I do not wear wigs. On warm summer days I do not wear anything on my head. I'm always trying to balance which discomfort is greater: mental discomfort or physical discomfort. So if it's cold I wrap a scarf around my head, and if it's hot I face the world with my 'naked truth'.
In both cases I am food for the curious and interested masses.
People either look a great deal and than, if they think I'm out of earshot, tend to share their observations with each other.
Or, and here it comes irritating, they're willing to share their experiences with yours truly.

First they make a lousy apology for speaking so out of the blue to a perfect stranger, BUT.....

When I had cancer...
My husband/brother/etc has/had cancer...
I find it admirable that you dare to go out uncovered[...] My sister...
I know someone who has the same affliction...and he...
I'm a wig maker....(Right, do not let your good manners get in the way with your commercial instinct.)
May I ask if your affliction is the result of medication...I once had...
I know a wonderful doctor that practises alternative medicine, he cured my...[something intimate follows]
My son committed suicide... (WHATTF??)

All these story's (I could write a book about them) are more or less a chance for the orator to vent THEIR grievances. (or just to satisfy their vulgar curiosity)
I end up supplying tissues and words of comfort and sometimes I actually feel sorry for them (while all the time they've just rudely been disturbing my peace without so much as a By Your Leave)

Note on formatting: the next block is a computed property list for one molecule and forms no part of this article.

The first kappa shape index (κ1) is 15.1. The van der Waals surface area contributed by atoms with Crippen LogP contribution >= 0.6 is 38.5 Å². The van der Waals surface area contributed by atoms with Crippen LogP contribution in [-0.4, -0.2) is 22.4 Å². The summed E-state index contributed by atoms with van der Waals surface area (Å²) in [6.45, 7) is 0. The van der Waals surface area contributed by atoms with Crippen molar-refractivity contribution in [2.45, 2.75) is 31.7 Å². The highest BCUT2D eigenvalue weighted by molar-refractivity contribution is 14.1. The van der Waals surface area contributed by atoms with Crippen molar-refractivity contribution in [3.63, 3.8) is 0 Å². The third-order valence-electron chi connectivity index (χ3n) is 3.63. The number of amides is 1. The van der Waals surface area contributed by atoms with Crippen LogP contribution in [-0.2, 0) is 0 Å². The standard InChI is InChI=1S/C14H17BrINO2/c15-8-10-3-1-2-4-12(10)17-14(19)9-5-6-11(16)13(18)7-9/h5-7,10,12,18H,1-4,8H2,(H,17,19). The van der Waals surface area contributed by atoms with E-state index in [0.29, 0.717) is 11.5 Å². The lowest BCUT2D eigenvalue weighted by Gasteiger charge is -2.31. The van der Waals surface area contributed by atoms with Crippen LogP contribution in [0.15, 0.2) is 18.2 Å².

And all becouse I am bald and apparently approachable for whatever comes in their minds.

It's often the case that in the end I feel a lot less sorry for myself than for my griefing opponent.
If it comes to that: I'd be a sad case if I start complaining about very personal things to a complete stranger.
Conclusion: my life is not bad, or at least: it could be worse!

A psychiatrist or a social worker gets paid for his/her efforts, I on the other hand get to feel a bit better about myself!

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Wow it's good to hear from such positive people every now and then! I guess these things are all in how you look at it. Some people in your situation could end up feeling a little down. I've got lots to learn from you! And you are so right - your life is really not bad at all, you've got lots goin for you especially your good attitude! Keep smiling and giving encouragement to those around you!